Monday, October 31, 2016

FAITHFUL BY ALICE HOFFMAN - BOOK REVIEW

Hello everyone!

I am back with another book review, today it is Faithful by Alice Hoffman. Thanks so much to Simon and Schuster for sending me a copy of this book for review. As always all opinions are my own.


Ok, so this review might be a little biased and get a little gushy because I absolutely ADORED this book. Like so much so I want to give it a higher than 5 star rating.

Before I start this review, I just want to say that this book, and possibly this review in reference to this book contain serious trigger warnings for self-harm, sexual assault and suicide. Proceed with caution.

Initially, this story starts out with Shelby, who is still reeling after the car accident that nearly killed her best friend, Helene. Or at least, it might as well have. She is in a coma, no brain activity. She'll never wake up. She'll never speak again.

Shelby is ridden with so much guilt for what happened. She was driving, it should have been her who is in the coma. She's a nobody, she wouldn't have been missed much. For years, she just stops living. Barely scrapes by high school graduation with a pity diploma, never goes to NYU like she and Helene planned, and turns down a dark road of self harm and depression. I won't get into specific plot points, because they are key in this story so I'll just leave it there.

This book literally gutted me. I haven't felt so much in a book for a very long time. Shelby is so guilt-ridden and depressed, you are so sad with her. As her life progresses, she changes as well. She meets people who help her, and some people who use her. Eventually she is able to get to a good place in her life.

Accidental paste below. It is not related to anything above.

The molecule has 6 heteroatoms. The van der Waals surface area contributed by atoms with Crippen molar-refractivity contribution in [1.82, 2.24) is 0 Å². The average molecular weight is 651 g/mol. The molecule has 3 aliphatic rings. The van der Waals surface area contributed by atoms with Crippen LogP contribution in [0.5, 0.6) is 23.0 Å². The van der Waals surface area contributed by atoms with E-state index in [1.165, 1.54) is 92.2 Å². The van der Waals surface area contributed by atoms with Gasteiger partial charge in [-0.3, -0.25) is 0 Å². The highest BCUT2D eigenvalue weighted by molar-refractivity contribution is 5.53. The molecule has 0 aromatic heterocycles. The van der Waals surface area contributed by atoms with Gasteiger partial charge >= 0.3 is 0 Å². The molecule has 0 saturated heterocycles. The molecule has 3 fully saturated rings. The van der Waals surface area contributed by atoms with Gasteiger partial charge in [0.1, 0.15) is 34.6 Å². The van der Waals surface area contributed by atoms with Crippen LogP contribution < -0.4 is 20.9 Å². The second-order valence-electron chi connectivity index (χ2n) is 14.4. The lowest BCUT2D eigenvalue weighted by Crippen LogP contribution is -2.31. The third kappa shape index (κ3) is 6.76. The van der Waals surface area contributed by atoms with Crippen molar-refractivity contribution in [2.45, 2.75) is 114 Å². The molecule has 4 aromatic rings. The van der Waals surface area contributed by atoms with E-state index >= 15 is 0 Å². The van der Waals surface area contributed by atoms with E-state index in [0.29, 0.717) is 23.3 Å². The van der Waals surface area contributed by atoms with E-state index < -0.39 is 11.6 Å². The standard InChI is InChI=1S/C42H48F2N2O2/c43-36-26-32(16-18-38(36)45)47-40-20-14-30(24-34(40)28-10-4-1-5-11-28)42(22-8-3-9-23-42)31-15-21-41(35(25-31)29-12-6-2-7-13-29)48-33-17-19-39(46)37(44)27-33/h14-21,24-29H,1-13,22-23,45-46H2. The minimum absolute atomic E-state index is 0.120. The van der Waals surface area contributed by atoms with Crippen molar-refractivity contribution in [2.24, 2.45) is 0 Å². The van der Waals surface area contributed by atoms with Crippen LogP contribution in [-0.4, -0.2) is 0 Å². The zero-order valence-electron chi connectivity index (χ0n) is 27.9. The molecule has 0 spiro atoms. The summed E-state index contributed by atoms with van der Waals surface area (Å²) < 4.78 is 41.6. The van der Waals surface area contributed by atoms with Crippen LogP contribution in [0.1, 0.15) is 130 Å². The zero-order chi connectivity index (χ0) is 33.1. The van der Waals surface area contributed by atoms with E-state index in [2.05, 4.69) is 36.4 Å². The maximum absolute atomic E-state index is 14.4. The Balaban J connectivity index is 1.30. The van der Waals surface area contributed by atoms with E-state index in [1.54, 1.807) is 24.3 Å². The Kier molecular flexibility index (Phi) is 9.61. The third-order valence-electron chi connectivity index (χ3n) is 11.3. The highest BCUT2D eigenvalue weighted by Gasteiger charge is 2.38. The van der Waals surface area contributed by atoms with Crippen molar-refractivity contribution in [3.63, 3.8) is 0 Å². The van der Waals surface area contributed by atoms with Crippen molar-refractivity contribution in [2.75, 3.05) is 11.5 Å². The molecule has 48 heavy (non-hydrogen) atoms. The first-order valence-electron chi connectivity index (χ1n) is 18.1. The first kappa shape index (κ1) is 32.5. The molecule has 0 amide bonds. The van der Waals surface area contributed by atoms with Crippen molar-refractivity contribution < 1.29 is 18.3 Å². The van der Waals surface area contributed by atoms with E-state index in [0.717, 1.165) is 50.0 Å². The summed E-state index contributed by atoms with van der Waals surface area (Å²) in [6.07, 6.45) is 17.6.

The writing of this book is so lyrical. It's only just over 255 pages, but it feels like so much more happens. There are only fifteen chapters, although I would consider them more as parts of Shelby's life, they span the course of years, almost a decade if my math is right. With each section, you get to see Shelby grow and become a person again. She was only a shell of herself before. I don't know what it was about the writing itself, but it was so beautiful. Everything was wonderfully described, I don't think I've read a book that was as lyrical as this one. Truthfully, I didn't even know what that meant until I read this book.

Another thing that struck me about this book was the element of realism. Nothing about this story was far fetched, and I think that makes it even more terrifying. I could have been Helene, or even Shelby. Their path's could have been one of mine if something like that happened. After Shelby moves to New York, she meets people who are homeless, people who are working at a pet store to take care of their three kids alone. It showed that people aren't perfect, that life's not easy, but you can make it through.

With any book that deals with serious issues, especially those with mental illness, you have to have hope balancing the spectrum. Even in Shelby's darkest moments, she had Ben. And then her dogs, and then Maravelle, and then James. Even if she thought she was alone, there was always someone to help give her hope, that would need her.

Finally, I want to talk briefly about Helene and the fact that her parents have her hooked up to life support for almost a decade. I can see why they did it, obviously. They don't want to let their daughter go. And I get why she needed to be 'alive' in the book, Shelby wouldn't be able to get closure, she was tortured by the thought of Helene living, but not really living. While that wouldn't be my personal choice, I appreciate the insight it gave, especially in helping to explain Shelby's emotions.

Overall, this book was phenomenal, and it is a must read for all.